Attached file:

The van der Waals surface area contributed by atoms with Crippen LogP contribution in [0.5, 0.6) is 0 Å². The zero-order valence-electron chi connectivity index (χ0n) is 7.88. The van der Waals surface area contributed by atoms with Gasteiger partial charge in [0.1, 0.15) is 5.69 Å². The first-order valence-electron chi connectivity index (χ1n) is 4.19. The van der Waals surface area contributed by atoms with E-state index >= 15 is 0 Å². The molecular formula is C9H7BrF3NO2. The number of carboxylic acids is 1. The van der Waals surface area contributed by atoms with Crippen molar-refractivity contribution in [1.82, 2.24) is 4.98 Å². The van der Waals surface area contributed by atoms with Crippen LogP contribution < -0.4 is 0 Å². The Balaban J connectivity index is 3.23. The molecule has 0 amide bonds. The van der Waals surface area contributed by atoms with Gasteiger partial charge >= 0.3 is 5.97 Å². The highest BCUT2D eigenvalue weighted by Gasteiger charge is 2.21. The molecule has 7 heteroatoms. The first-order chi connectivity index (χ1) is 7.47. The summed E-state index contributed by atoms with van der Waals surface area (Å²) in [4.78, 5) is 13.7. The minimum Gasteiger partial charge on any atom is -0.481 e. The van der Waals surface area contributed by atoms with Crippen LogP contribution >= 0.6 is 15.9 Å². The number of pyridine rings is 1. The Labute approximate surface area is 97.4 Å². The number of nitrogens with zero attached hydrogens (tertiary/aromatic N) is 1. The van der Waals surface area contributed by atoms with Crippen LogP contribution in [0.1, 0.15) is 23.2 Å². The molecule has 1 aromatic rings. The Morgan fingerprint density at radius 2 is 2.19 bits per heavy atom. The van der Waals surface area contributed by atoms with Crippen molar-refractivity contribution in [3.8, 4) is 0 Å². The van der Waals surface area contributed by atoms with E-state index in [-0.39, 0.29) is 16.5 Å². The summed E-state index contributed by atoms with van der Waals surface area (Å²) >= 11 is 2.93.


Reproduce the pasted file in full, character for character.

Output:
The van der Waals surface area contributed by atoms with Crippen LogP contribution in [0.5, 0.6) is 0 Å². The zero-order valence-electron chi connectivity index (χ0n) is 7.88. The van der Waals surface area contributed by atoms with Gasteiger partial charge in [0.1, 0.15) is 5.69 Å². The first-order valence-electron chi connectivity index (χ1n) is 4.19. The van der Waals surface area contributed by atoms with E-state index >= 15 is 0 Å². The molecular formula is C9H7BrF3NO2. The number of carboxylic acids is 1. The van der Waals surface area contributed by atoms with Crippen molar-refractivity contribution in [1.82, 2.24) is 4.98 Å². The van der Waals surface area contributed by atoms with Crippen LogP contribution < -0.4 is 0 Å². The Balaban J connectivity index is 3.23. The molecule has 0 amide bonds. The van der Waals surface area contributed by atoms with Gasteiger partial charge >= 0.3 is 5.97 Å². The highest BCUT2D eigenvalue weighted by Gasteiger charge is 2.21. The molecule has 7 heteroatoms. The first-order chi connectivity index (χ1) is 7.47. The summed E-state index contributed by atoms with van der Waals surface area (Å²) in [4.78, 5) is 13.7. The minimum Gasteiger partial charge on any atom is -0.481 e. The van der Waals surface area contributed by atoms with Crippen LogP contribution >= 0.6 is 15.9 Å². The number of pyridine rings is 1. The Labute approximate surface area is 97.4 Å². The number of nitrogens with zero attached hydrogens (tertiary/aromatic N) is 1. The van der Waals surface area contributed by atoms with Crippen LogP contribution in [0.1, 0.15) is 23.2 Å². The molecule has 1 aromatic rings. The Morgan fingerprint density at radius 2 is 2.19 bits per heavy atom. The van der Waals surface area contributed by atoms with Crippen molar-refractivity contribution in [3.8, 4) is 0 Å². The van der Waals surface area contributed by atoms with E-state index in [-0.39, 0.29) is 16.5 Å². The summed E-state index contributed by atoms with van der Waals surface area (Å²) >= 11 is 2.93.